Continuing through March 19, 2017
Although it was more than a decade in the making, Sandow Birk’s sprawling “American Qur’an” is unintentionally timely. After the terrorist attacks of September 11, 2001, the Southern California-based artist, whose work is centered around social practice, became interested in the Islamic sacred text known variously as the Koran, Quran, or Qur’an. As he studied a contemporary translation of the text, he became fascinated by its tenets and dubious of the demonization of Islam commonplace in some political circles the aftermath of 9/11.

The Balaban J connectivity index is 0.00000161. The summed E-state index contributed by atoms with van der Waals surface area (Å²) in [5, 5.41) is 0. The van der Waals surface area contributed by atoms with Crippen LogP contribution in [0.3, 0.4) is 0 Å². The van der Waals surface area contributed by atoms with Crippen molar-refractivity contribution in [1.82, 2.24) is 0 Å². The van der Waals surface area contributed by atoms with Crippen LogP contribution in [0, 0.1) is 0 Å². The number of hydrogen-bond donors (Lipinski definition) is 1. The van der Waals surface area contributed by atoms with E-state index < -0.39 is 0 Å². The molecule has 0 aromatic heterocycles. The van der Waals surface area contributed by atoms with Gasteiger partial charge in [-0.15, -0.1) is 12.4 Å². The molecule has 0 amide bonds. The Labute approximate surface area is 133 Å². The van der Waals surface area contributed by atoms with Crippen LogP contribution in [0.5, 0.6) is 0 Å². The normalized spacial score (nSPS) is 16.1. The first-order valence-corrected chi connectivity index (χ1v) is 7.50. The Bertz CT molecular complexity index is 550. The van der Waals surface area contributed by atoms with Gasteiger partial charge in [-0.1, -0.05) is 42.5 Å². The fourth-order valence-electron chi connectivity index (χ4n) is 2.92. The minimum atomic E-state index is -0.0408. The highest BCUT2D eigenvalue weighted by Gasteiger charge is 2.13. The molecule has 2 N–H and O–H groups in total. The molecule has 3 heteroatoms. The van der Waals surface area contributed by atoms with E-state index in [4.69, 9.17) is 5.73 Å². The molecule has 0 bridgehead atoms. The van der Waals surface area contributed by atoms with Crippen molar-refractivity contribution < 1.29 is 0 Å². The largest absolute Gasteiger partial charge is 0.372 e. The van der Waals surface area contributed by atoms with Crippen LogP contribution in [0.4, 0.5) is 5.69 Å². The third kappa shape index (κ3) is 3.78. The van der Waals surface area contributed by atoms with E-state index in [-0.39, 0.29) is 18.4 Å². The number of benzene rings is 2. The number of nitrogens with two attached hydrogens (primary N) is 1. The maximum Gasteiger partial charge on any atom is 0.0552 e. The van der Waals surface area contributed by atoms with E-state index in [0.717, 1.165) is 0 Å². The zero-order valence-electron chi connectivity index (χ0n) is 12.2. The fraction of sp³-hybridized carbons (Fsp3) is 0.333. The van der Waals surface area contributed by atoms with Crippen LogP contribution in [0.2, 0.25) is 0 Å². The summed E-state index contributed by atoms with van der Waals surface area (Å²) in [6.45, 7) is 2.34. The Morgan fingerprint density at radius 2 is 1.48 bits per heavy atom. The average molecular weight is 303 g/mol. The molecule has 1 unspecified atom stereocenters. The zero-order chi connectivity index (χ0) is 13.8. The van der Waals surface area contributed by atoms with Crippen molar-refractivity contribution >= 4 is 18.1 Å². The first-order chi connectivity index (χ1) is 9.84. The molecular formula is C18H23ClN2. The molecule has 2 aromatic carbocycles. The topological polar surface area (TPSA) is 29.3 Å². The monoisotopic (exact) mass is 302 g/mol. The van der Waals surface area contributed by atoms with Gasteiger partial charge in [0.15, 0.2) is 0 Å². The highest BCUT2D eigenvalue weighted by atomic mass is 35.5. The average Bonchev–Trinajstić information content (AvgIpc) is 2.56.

Birk undertook the formidable mission of transcribing and illustrating each of the Qur’an’s 114 chapters in the vernacular of Southern California graffiti. Each chapter is the subject of an intricately detailed ink and gouache painting, with the text rendered in a script Birk developed specifically for the project. Laid out in an invigorating schema of partitions, as well as along the walls of the museum’s main exhibition hall, the show has a jaunty visual rhythm, thanks to curator Jill Hartz’s knack for dramatic but never overbearing presentation. It is bracing to see an ancient religious document updated in a style so eminently accessible to contemporary eyes and mores. And in this era of Muslim bans and nationalist fear-mongering, this body of work takes on an urgent significance, for it respects not only its source material, but also the ethnic and religious melting pot in which divergent creeds commingle.